13 Nov 2012

The following is a poem I first performed at Renaissance Bookstore‘s Book Launch and Open Mic this past Remembrance Day. The stanzas in normal font are meant to be spoken in a Western accent and the italicized ones in a Filipino accent, with the underlined ones without accents:

Two Wars

Fires fly over the air

As we in tin hats huddle behind the rocks

Clutching our rifles, the guarantors of our lives

Waiting for the chance to break out and charge on.

We came from a distance,

From our homes and fields and loves

Here on this dusty and stony land

To fight and defeat the fascist foe,

Challenger of freedom and all we held dear –

You hold dear –

Thousands of us fell on this place we are not rooted into and will fall.

Soon we will make our homes in the stony, forsaken ground.

You may shed tears for us

Lay flowers on our graves.

But know and remember this, those who are to come:

No good cause is ever too great to spend one’s life without.

When the sky turns dark

As long as the sun has not fully gone out

Never waste your time in cowardly inaction

Rather pick up your rifle and tin hat

And with fear and trembling, charge.


It may be night

But this is no time to waste it.

Twice quick we march

On this muddy and stony road

Without shoes, without anything against the cold air.

The rifles we have just mere antique

Against the modern, murderous machinery

Of the bowl-legged ones.

But what else can be done?

Are we to leave our loves to they who lack mercy?

Who, for the sake of the Sun, butcher

Even the most hapless baby?

Oh, we may be a tattered and corroded lot

But we refuse to see more of our blood shed.

For freedom and life no fear we will allow

In the name of courage and independence

This awful menace we will quench.


The bugle calls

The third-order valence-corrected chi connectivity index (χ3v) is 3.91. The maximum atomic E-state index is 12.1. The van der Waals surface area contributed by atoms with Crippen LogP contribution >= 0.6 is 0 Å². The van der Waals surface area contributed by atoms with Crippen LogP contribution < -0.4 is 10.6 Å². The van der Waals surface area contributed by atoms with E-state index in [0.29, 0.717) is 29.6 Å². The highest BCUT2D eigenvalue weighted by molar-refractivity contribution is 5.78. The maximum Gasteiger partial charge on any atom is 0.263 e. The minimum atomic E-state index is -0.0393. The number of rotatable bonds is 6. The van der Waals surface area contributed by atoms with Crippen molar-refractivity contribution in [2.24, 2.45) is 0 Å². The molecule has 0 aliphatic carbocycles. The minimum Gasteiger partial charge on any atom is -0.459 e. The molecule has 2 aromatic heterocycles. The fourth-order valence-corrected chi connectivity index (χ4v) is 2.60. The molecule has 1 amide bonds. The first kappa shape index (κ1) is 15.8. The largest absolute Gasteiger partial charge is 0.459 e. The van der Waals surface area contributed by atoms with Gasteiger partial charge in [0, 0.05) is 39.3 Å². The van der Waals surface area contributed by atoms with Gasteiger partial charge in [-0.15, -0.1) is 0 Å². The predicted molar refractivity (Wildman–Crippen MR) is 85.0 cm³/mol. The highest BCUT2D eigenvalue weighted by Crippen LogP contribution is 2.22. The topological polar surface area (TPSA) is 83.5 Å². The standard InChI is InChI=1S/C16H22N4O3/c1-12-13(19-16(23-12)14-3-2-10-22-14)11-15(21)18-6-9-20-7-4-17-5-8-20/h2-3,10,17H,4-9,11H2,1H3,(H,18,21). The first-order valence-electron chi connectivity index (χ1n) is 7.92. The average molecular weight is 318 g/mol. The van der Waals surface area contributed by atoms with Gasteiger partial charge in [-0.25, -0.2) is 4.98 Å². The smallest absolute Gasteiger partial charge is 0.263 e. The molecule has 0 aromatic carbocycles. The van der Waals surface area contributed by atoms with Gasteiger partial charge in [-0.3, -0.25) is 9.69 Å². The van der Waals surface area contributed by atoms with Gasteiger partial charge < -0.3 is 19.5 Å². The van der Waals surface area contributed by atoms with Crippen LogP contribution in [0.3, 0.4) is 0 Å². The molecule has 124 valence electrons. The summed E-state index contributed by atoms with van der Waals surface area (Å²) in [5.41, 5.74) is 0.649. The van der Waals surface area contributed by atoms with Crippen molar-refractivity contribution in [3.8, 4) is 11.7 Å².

The drums ring noisily

The ranks file in.

Every soul in this whole line accounted for.

Flames burn like masses of furious smoke

As we stride forth armed.

Why are we, simple folk who tend to farms and forests, here

Parading to our eventual deaths, you query.

We are here to defend our way of life.

Peace and order, the things we cherish

Threatened from the other side by the columns of chaos

By the forces of rebellion and unrest.

Not the fall of the world we permit,

Neither the liberty of man’s passions we consent.

To run forth and seek to halt havoc is

A privilege worth paying for.


The forest our fort

The grass our shield.

Revolvers primed as the phalanx walks on the dark road.

We do not hesitate once the chance arrives.

Bandits and brigands they might call us –

You might call us –

But never for all time will we doubt that

Providence is on our side.

Too long has the whip scorched our backs.

Too much our labour sent to the ones above us.

Our women violated, our men chained and beaten

The orphans left to be used by crafty minds and devious hearts.

No longer will our servitude continue

No more will the upper ones gain from our suffering.

With our bolos and revolvers in hand

Nothing but fortitude and hope as our strength

We roar and assail like wounded eagles.

The light of a brighter future

If not for us, for our children

From a distance greets us

As the dawn, our dawn, rises.


For order.

For freedom.

Against Nazis.

Against the Japanese.

Through the years and ages

For what we believe as true

Against armies that seem too great for mere humans to defeat

We soldiered on, we fought on.

With sweat but not giving up

With bravery but not without tears.

Hoisting high our tattered red flags

Conscious of our peoples’ fate on our shoulders

With ragged faces and fatigued knees

We only simply fight.